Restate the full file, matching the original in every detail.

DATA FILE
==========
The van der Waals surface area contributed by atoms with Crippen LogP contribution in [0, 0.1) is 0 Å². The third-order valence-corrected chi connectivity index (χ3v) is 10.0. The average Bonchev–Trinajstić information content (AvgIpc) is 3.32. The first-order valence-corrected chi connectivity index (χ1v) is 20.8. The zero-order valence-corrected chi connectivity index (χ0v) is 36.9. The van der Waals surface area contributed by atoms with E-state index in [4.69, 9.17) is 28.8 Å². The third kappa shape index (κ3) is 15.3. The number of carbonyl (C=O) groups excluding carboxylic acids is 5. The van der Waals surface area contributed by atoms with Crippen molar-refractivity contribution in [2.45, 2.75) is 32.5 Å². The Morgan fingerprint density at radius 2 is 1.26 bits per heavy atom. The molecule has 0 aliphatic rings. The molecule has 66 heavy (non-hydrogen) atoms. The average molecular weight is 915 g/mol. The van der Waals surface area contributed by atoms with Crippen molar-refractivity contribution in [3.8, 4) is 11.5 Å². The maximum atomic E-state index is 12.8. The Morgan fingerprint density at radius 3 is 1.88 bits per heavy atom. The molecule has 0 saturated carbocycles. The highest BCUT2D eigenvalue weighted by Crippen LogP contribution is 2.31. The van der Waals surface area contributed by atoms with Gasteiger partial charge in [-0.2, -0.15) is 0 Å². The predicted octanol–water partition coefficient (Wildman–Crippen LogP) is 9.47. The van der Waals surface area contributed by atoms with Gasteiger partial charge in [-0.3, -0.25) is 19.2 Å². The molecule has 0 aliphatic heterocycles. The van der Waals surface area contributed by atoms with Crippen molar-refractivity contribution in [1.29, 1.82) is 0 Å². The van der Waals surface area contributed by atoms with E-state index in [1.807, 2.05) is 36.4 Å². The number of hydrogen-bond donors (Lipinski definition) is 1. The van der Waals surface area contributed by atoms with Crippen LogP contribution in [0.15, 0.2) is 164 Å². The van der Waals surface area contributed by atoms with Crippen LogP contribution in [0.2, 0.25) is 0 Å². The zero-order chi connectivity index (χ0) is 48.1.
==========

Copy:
The van der Waals surface area contributed by atoms with Crippen LogP contribution in [0, 0.1) is 0 Å². The third-order valence-corrected chi connectivity index (χ3v) is 10.0. The average Bonchev–Trinajstić information content (AvgIpc) is 3.32. The first-order valence-corrected chi connectivity index (χ1v) is 20.8. The zero-order valence-corrected chi connectivity index (χ0v) is 36.9. The van der Waals surface area contributed by atoms with E-state index in [4.69, 9.17) is 28.8 Å². The third kappa shape index (κ3) is 15.3. The number of carbonyl (C=O) groups excluding carboxylic acids is 5. The van der Waals surface area contributed by atoms with Crippen molar-refractivity contribution in [2.45, 2.75) is 32.5 Å². The Morgan fingerprint density at radius 2 is 1.26 bits per heavy atom. The molecule has 0 aliphatic rings. The molecule has 66 heavy (non-hydrogen) atoms. The average molecular weight is 915 g/mol. The van der Waals surface area contributed by atoms with Crippen molar-refractivity contribution in [3.8, 4) is 11.5 Å². The maximum atomic E-state index is 12.8. The Morgan fingerprint density at radius 3 is 1.88 bits per heavy atom. The molecule has 0 saturated carbocycles. The highest BCUT2D eigenvalue weighted by Crippen LogP contribution is 2.31. The van der Waals surface area contributed by atoms with Gasteiger partial charge in [-0.2, -0.15) is 0 Å². The predicted octanol–water partition coefficient (Wildman–Crippen LogP) is 9.47. The van der Waals surface area contributed by atoms with Gasteiger partial charge in [-0.3, -0.25) is 19.2 Å². The molecule has 0 aliphatic heterocycles. The van der Waals surface area contributed by atoms with Crippen molar-refractivity contribution in [1.29, 1.82) is 0 Å². The van der Waals surface area contributed by atoms with E-state index in [1.807, 2.05) is 36.4 Å². The number of hydrogen-bond donors (Lipinski definition) is 1. The van der Waals surface area contributed by atoms with Crippen LogP contribution in [0.15, 0.2) is 164 Å². The van der Waals surface area contributed by atoms with Crippen LogP contribution in [0.2, 0.25) is 0 Å². The zero-order chi connectivity index (χ0) is 48.1.